DESCRIPTION: (Adapted from Investigator's Abstract) While our knowledge
about the penetrance and attributable risks associated with BRCA1 and BRCA2
mutations is continuing to be refined, the potential impact of these genes
in minority populations remains largely unknown. As examples from the
Ashkenazi Jewish and Icelandic subpopulations have demonstrated, different
ethnic groups are likely to have different spectrums of mutations and
polymorphisms occurring in BRCA1 and BRCA2. The identification of germline
mutations in cancer susceptibility genes such as BRCA1 and BRCA2 has opened
up the possibility of identifying and characterizing high risk families and
individuals. However, at the present time, the broad spectrum of mutations,
limited knowledge of the functional role of these genes, and incomplete
information on gene penetrance and factors that affect expression of these
genes (i.e., gene-gene and gene-environment interactions) severely limit the
practical application of such knowledge in cancer prevention and counseling.
The investigators state that this application proposes to utilize a large
multi-ethnic population-based cohort that will provide greater heterogeneity
of gene mutations, allele frequencies, and environmental exposures than
would be available within any single ethnic group. To fully exploit this
multi-ethnic resource, they state they are studying families affected with
at least two cases of breast or ovarian cancer and comparing affected and
unaffected siblings within and across ethnic groups.
Specifically, this application will investigate the role of BRCA1, BRCA2,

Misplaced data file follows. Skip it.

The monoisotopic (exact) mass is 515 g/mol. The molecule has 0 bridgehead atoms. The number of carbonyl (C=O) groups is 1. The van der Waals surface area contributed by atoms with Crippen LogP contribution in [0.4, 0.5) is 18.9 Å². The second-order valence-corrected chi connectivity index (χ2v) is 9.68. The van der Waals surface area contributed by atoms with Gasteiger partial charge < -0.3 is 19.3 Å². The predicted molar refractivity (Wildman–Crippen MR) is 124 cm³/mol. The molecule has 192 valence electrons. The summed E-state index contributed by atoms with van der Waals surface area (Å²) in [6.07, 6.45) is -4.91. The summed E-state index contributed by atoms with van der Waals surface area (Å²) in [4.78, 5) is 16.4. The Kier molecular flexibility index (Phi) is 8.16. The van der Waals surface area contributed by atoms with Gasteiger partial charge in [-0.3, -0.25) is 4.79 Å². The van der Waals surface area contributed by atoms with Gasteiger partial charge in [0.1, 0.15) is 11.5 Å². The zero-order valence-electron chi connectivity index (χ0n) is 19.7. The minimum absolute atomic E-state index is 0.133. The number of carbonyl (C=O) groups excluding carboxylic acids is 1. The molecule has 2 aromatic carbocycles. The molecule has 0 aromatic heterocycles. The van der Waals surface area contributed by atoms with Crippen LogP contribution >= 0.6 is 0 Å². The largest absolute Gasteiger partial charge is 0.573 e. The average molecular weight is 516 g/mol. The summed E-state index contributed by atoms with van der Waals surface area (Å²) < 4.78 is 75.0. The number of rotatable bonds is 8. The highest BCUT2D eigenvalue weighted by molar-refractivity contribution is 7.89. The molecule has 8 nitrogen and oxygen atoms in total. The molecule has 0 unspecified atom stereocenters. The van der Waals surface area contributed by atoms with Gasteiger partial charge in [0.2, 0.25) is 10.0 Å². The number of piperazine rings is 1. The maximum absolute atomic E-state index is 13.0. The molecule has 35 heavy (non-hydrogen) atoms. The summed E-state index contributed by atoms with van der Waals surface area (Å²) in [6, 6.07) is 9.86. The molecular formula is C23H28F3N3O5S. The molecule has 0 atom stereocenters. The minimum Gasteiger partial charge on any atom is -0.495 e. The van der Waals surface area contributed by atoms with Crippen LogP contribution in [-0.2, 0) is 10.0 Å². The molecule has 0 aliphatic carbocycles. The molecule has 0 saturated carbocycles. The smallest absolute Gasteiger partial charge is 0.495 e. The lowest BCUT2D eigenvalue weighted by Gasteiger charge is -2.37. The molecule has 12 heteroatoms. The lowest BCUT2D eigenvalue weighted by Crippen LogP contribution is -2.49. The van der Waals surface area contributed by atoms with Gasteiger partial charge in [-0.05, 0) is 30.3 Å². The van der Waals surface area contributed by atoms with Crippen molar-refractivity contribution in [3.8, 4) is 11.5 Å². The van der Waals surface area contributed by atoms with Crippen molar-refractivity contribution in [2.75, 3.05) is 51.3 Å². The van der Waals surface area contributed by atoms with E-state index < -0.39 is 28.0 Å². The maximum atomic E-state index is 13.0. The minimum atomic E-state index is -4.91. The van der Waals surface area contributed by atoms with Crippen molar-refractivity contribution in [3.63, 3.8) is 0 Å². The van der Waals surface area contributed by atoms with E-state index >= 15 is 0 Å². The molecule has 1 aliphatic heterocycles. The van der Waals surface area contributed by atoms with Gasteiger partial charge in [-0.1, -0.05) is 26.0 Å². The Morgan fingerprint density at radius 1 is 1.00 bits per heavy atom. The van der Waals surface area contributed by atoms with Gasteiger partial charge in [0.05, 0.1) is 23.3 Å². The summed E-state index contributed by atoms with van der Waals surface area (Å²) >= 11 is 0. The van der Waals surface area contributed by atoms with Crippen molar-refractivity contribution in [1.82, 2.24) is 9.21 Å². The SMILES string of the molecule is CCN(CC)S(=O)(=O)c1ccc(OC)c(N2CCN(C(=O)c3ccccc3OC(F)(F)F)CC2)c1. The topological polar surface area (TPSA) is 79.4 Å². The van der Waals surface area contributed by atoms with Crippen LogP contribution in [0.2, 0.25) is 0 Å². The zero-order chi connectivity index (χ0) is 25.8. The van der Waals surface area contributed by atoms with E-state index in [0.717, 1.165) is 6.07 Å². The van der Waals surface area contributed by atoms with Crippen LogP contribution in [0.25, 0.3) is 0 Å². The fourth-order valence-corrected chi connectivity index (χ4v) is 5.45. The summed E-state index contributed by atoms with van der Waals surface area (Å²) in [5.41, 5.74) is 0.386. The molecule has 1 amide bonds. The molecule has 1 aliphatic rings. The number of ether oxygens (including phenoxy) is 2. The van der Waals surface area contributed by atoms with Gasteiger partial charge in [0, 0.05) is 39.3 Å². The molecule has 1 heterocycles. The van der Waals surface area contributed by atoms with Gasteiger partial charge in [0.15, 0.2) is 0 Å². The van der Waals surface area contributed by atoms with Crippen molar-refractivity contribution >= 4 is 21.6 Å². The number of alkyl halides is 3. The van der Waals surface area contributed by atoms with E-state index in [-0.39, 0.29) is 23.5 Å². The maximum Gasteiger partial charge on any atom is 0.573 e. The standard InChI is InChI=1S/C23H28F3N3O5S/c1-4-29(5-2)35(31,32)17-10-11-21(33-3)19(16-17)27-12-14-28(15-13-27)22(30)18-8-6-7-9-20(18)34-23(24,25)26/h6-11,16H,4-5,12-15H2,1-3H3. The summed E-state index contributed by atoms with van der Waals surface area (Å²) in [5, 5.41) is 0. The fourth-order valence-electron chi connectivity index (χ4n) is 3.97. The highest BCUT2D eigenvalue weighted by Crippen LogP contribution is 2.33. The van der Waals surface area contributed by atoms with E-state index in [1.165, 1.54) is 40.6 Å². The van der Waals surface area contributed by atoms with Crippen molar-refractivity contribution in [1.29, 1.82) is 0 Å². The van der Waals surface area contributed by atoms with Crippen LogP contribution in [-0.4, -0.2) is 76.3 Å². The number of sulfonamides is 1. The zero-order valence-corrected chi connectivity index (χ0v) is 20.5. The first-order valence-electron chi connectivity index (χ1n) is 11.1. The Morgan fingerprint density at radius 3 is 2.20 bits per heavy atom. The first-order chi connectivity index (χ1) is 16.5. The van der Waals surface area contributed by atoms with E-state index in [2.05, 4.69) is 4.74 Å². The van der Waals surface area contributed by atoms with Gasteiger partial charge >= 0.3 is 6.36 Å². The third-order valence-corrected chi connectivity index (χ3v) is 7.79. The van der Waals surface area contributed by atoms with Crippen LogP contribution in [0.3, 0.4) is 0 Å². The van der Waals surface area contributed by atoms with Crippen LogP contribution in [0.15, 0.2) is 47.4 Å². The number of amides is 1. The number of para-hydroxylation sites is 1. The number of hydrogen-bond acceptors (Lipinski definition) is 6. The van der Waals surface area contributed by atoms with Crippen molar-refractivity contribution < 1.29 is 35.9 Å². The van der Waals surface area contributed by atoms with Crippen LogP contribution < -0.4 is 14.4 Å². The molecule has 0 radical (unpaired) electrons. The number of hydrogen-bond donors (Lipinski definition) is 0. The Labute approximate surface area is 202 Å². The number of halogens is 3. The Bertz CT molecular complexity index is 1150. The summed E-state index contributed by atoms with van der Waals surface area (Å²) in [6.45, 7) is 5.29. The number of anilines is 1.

the cytochrome P450cl7alpha gene (CYP17), and the 17beta-hydroxysteroid
dehydrogenase 1 gene (HSD17B1) among African-American and Latino families
with a history of breast and ovarian cancer and evaluate possible gene-gene
and gene-environment interactions in the etiology of breast cancer. The
primary rationale for studying families is to increase substantially the
efficiency with which the specific aims can be achieved. Focusing on
sibships with a family history of breast cancer will increase the proportion
of subjects who carry a mutation in BRCA1 or BRCA2. Consequently, this will
substantially increase the power of the study to estimate main effects and
interactions. Further, the investigators state that a family-based design
offers the advantage of being able to determine the role of polymorphisms in
metabolic genes involved in estrogen biosynthesis without underlying
confounding that can be introduced from genetic heterogeneity.
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